The selection of Paul Ryan has been greeted with a wild joy on Twitter, and not just by conservatives; I’ve seen hundreds of liberals celebrate the choice. A spokesman for the Democratic Congressional Campaign Committee, Jesse Ferguson, said this: “So this is what xmas morning feels like?” The idea here is that Ryan is the perfect target for Democrats because he has proposed specific budget cuts and the overhaul of Medicare, while supporting tax reform that would lower rates on the wealthy.
Doubtless, Ryan has provided some subject matter for Democratic attacks. But so, in different ways, would anyone else on Mitt Romney’s short list. Romney already opened himself up to assault on the Ryan budget by calling it “marvelous,” and it’s not as though the Obama campaign was going to stand on scruple and let him go on that because he hadn’t formally adopted it.
The other two exciting possibilities on the Romney list, Marco Rubio and Chris Christie, are arguably more dynamic than Ryan—Rubio is probably the best speaker in the GOP, and Christie the master of the viral—but they too would have been put in the position of actually having to defend the supposedly draconian Ryan budget the Democrats were and are going to hang around the Romney campaign’s neck. And they would have been worse at it, obviously.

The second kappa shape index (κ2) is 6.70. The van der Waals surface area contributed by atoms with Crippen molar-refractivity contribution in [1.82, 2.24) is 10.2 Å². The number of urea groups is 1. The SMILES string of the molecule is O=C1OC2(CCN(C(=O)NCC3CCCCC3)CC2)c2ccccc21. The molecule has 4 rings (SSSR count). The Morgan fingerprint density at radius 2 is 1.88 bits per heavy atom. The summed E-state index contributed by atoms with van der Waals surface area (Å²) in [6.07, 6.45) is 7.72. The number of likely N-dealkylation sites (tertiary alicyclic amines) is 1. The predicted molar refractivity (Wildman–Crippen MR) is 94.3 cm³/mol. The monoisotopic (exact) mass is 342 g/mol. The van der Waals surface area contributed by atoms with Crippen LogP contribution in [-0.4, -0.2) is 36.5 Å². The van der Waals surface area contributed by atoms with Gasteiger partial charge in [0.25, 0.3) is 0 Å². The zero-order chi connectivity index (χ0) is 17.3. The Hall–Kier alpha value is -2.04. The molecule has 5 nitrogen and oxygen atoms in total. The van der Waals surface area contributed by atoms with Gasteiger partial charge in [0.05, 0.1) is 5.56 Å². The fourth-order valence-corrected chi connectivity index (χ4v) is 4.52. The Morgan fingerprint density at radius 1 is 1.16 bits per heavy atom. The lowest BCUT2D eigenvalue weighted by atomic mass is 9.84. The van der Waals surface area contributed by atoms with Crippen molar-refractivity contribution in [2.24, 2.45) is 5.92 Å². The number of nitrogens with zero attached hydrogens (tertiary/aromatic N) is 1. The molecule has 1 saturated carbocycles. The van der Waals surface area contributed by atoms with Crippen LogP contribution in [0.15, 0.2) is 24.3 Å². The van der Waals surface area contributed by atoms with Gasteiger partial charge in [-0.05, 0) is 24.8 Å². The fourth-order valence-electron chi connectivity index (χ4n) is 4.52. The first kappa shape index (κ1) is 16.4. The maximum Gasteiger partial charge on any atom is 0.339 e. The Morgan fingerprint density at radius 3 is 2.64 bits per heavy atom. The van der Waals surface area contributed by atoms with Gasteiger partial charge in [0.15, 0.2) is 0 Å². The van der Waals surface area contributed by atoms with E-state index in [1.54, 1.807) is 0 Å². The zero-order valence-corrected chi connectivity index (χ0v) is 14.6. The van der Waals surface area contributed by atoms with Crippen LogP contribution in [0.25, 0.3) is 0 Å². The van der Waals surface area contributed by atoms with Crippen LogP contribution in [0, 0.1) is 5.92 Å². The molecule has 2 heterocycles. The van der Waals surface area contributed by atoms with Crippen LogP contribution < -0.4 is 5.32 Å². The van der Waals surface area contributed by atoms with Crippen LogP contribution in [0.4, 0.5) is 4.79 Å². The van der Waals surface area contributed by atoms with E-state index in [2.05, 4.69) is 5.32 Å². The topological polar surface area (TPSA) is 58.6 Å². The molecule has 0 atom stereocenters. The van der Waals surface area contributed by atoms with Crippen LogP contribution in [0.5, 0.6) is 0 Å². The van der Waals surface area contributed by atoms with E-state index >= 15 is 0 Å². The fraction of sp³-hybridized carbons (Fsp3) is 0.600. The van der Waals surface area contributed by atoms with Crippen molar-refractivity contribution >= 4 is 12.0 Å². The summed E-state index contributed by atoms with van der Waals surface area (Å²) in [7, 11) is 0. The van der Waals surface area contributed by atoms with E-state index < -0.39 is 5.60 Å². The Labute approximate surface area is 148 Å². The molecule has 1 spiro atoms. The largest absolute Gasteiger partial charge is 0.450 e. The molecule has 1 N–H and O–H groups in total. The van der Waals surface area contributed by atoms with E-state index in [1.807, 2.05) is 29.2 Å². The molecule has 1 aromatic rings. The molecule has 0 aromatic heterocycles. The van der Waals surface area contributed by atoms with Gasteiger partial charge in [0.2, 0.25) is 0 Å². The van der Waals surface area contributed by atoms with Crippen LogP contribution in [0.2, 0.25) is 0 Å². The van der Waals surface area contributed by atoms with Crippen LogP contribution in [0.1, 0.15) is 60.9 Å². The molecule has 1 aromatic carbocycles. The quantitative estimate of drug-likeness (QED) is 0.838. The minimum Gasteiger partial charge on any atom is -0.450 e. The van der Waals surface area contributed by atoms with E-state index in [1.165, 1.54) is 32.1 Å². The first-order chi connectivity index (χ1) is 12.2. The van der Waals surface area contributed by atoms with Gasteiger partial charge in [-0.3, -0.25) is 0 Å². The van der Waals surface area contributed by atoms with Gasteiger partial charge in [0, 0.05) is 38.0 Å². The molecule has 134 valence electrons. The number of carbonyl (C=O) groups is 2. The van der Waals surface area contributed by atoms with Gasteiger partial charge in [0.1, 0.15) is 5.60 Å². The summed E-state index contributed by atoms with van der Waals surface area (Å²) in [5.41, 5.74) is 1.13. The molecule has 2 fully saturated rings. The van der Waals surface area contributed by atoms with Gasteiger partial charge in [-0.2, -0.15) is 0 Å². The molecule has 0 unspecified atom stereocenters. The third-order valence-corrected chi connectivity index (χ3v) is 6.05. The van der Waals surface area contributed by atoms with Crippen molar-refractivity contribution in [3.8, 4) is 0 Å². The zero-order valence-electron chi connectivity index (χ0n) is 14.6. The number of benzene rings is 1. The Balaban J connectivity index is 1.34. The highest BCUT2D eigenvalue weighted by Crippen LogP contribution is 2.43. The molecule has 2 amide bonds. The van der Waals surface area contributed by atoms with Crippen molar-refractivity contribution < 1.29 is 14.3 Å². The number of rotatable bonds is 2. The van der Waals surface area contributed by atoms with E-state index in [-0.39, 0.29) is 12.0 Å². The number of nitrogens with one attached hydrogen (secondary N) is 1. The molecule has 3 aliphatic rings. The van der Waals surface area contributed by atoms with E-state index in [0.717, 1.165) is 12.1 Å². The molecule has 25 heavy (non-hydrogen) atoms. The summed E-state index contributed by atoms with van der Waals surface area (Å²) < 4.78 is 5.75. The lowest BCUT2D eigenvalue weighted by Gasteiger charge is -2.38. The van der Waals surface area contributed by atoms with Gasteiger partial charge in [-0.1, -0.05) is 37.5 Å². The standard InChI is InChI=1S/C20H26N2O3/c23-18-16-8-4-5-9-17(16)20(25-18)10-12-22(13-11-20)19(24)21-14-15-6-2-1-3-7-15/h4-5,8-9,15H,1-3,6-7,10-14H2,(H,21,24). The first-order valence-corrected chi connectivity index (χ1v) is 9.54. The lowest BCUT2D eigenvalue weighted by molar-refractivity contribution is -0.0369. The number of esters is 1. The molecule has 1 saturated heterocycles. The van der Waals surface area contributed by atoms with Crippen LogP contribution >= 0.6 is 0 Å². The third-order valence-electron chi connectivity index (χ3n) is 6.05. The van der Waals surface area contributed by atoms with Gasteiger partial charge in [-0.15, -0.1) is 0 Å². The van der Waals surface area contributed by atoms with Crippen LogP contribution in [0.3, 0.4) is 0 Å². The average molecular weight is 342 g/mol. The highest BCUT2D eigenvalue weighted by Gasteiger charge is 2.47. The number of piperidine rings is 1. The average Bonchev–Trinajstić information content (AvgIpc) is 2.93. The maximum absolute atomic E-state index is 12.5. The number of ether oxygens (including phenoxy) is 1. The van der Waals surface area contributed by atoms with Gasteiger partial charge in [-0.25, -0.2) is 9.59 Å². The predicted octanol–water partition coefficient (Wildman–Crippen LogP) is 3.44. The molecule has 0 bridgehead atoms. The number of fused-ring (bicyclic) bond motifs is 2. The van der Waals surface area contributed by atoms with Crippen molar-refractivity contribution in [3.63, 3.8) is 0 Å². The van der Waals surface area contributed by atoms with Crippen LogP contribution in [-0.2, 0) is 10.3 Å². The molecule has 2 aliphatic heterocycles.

More important is the quality of the glee itself. It’s an ongoing liberal political-character flaw. So insulated a are many, if not most, American liberals that they simply presume that which they despise is inherently despicable, and that what they fear is inherently fearful. As they gather in their echo chamber, all they hear are voices resounding with the monstrousness of redesigning Medicare and the parlousness of cutting the federal budget. They genuinely do not know that budget cutting is popular, even if only in theory, and that tens of millions of voters do understand the notion that the government is living far beyond its means. From what we can gather, in fact, these are exactly the sorts of ideas that speak to independent voters and have since the days of Ross Perot.
Ryan is a formidable presence in American politics. Generally speaking, formidable players do formidable things. The glee of the Left suggests its folk are so excited by what the Obama campaign can dish out that they are unprepared for what Ryan and Romney can dish out right back.